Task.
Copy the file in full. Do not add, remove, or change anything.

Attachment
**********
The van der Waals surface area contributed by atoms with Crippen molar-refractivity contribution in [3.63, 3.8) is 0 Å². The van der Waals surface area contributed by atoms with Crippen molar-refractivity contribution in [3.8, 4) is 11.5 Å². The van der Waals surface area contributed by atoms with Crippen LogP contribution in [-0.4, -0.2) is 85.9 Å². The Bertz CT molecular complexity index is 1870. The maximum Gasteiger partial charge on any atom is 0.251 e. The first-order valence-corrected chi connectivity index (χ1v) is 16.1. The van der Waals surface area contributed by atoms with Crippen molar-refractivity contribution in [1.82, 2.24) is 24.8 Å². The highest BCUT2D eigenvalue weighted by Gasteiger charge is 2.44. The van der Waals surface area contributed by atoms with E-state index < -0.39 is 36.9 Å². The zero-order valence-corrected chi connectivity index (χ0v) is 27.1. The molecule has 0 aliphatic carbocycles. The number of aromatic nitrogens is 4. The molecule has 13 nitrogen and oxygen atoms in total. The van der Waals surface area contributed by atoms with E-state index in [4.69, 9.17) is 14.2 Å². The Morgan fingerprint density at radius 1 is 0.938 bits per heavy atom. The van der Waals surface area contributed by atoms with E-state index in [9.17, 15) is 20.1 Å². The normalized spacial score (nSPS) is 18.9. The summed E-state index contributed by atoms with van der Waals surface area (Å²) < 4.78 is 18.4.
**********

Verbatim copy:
The van der Waals surface area contributed by atoms with Crippen molar-refractivity contribution in [3.63, 3.8) is 0 Å². The van der Waals surface area contributed by atoms with Crippen molar-refractivity contribution in [3.8, 4) is 11.5 Å². The van der Waals surface area contributed by atoms with Crippen LogP contribution in [-0.4, -0.2) is 85.9 Å². The Bertz CT molecular complexity index is 1870. The maximum Gasteiger partial charge on any atom is 0.251 e. The first-order valence-corrected chi connectivity index (χ1v) is 16.1. The van der Waals surface area contributed by atoms with Crippen molar-refractivity contribution in [1.82, 2.24) is 24.8 Å². The highest BCUT2D eigenvalue weighted by Gasteiger charge is 2.44. The van der Waals surface area contributed by atoms with E-state index < -0.39 is 36.9 Å². The zero-order valence-corrected chi connectivity index (χ0v) is 27.1. The molecule has 0 aliphatic carbocycles. The number of aromatic nitrogens is 4. The molecule has 13 nitrogen and oxygen atoms in total. The van der Waals surface area contributed by atoms with E-state index in [4.69, 9.17) is 14.2 Å². The Morgan fingerprint density at radius 1 is 0.938 bits per heavy atom. The van der Waals surface area contributed by atoms with E-state index in [9.17, 15) is 20.1 Å². The normalized spacial score (nSPS) is 18.9. The summed E-state index contributed by atoms with van der Waals surface area (Å²) < 4.78 is 18.4.